Charles H. Baker first recorded this robust take on a Champagne Cocktail in 1939 in The Gentleman’s Companion. Meant to be built in a wine glass, the Jimmie Roosevelt includes the same Angostura-soaked sugarcube trick that is characteristic of a well-made Champagne Cocktail, but adds layers of cognac, champagne, and finally, Chartreuse, all over cracked ice. Laborious to build, demanding to drink, the Jimmie Roosevelt is a restrained exercise in appreciating assertive spirits slowly melding together.


 
 

Brandy Cocktails: Cognac

Metropole Cocktail

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Metropole Cocktail Ingredients

2 oz. Landy Cognac VSOP

1 oz. Cinzano Sweet Vermouth

2 dashes Scrappy's Orange Bitters

2 dashes Angostura Aromatic Bitters

Garnish

Lemon twist

Metropole Cocktail Preparation

Combine all ingredients in a mixing glass and add ice. Stir 25-35 times. Strain into a double rocks glass and add ice if desired. Garnish with a lemon twist if desired.


Metropole Cocktail Story

For every Manhattan or Sazerac, there are hundreds of cocktails that simply didn’t make it into the classic cocktail lexicon. The Metropole is one of those drinks forgotten by time. Resembling an unfocused brandy Manhattan of sorts, the cocktail originated at Manhattan’s Metropole Hotel in 1884, making it even more evocative of a forgotten piece of bygone New York. The Metropole was an all night drinking venue, attracting all kinds of lurid after dark activity, culminating in the 1912 murder of bookmaker and casino owner Herman Rosenthal right outside the hotel’s doors. The hotel went bankrupt and changed hands just one week after the incident. The Metropole remains a fascinating B-side relic of a cocktail, representative of the burgeoning seedy side of Times Square at the turn of the century.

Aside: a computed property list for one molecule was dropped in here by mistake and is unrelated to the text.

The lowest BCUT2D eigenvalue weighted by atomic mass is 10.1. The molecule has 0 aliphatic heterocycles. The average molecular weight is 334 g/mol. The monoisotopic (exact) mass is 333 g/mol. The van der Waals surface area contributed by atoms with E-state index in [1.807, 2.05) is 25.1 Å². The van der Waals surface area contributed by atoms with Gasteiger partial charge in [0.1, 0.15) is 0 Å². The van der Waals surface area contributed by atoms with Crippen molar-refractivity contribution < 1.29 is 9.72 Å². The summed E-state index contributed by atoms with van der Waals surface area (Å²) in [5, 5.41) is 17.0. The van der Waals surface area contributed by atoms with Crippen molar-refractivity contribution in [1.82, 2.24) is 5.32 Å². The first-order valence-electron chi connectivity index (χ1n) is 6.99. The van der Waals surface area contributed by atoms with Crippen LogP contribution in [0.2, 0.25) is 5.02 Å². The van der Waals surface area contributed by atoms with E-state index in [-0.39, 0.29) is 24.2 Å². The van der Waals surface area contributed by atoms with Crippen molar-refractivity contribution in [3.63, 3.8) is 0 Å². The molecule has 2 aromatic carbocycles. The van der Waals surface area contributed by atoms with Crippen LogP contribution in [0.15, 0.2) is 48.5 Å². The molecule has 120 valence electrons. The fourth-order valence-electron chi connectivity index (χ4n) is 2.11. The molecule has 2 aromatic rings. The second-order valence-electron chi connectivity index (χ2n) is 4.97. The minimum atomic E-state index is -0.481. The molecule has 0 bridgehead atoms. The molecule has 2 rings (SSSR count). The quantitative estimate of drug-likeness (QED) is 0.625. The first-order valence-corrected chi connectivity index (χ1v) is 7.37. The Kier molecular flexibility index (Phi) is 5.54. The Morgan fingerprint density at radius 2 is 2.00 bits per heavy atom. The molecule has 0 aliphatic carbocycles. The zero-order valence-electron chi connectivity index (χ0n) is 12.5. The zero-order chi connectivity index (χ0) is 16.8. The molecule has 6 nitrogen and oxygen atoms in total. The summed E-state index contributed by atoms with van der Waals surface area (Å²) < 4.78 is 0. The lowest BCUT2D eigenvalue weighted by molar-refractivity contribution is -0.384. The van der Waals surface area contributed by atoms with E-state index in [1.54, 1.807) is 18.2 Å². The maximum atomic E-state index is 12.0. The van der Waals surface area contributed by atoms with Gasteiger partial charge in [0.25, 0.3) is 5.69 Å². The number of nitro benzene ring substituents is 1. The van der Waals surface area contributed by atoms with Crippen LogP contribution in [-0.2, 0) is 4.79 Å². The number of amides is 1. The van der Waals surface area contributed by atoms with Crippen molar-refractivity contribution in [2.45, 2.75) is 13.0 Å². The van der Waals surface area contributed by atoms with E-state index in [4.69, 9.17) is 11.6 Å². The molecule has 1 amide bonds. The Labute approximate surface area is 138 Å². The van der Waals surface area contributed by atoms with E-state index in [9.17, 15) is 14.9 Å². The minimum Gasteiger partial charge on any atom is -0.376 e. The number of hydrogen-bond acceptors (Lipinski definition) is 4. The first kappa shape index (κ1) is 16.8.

Brandy Cocktails: Cognac

Milk Punch Cocktail

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Milk Punch Cocktail Ingredients

2 oz. Pierre Ferrand Ambre

4 oz. Whole milk

0.5 oz. Demerara syrup

Garnish

Grated Nutmeg

Milk Punch Cocktail Preparation

Combine all ingredients in a shaker. Dry shake for 15 seconds. Add ice and shake hard. Fine strain into coupe or stemmed cocktail glass. Garnish with grated nutmeg. 


Milk Punch Cocktail Story

Milk Punch, like the category of punch itself, has multiple identities, interpretations, and variations, depending on who you speak to and in which time period you did. Perhaps more than any other tradition of punch making, Milk Punch can be nice and simple or extremely fancy. New Orleans lays claim to a creamy, ruffian concoction of spirit, often a combination of whiskey, rum, or brandy, sugar, and milk simply shaken and served on the rocks, bearing more than a slight resemblance to a White Russian. A creamy, lemon-scented punch made with the pungent Indonesian rice and sugarcane spirit Batavia Arrack was ostensibly created by the seventeenth-century playwright Aphra Behn, who strained out the milk solids after boiling them, effectively engaging in one of the first recorded instances of molecular mixology. American recipes from Jerry Thomas’s era of the late 1800s recommend adding sherry or infusing citrus into the base spirit. But whichever preparation method is employed, the drink would be incomplete without its iconic garnish of freshly grated nutmeg, a tradition which dates back to the punch’s seventeenth century origins in Scotland.


 
 

Brandy Cocktails: Calvados

Pan American Clipper Cocktail

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Pan American Clipper Cocktail Ingredients

2 oz. Clear Creek Eau de Vie de Pomme 8 Year

2 dashes Mansinthe

0.75 oz. Fresh lime juice

0.75 oz. Grenadine

Garnish

Lime wheel

Pan American Clipper Cocktail Preparation

Combine all ingredients in a shaker and add ice. Shake hard. Fine strain into a coupe or stemmed cocktail glass. Garnish with a lime wheel.


Pan American Clipper Cocktail Story

Recorded by Charles H. Baker in his 1939 Gentleman’s Companion, the Pan American Clipper is perhaps best thought of in regards to its poetic namesake than for any significant cocktail innovation. Baker describes it essentially as a Jack Rose boosted by the addition of absinthe, but goes on to paint the drink as being of a distinct time and place: the golden age of air travel, when large planes challenged ocean liners for luxury points. 


 
 

Brandy Cocktails: Pisco

Pisco Punch Cocktail

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Pisco Punch Cocktail Ingredients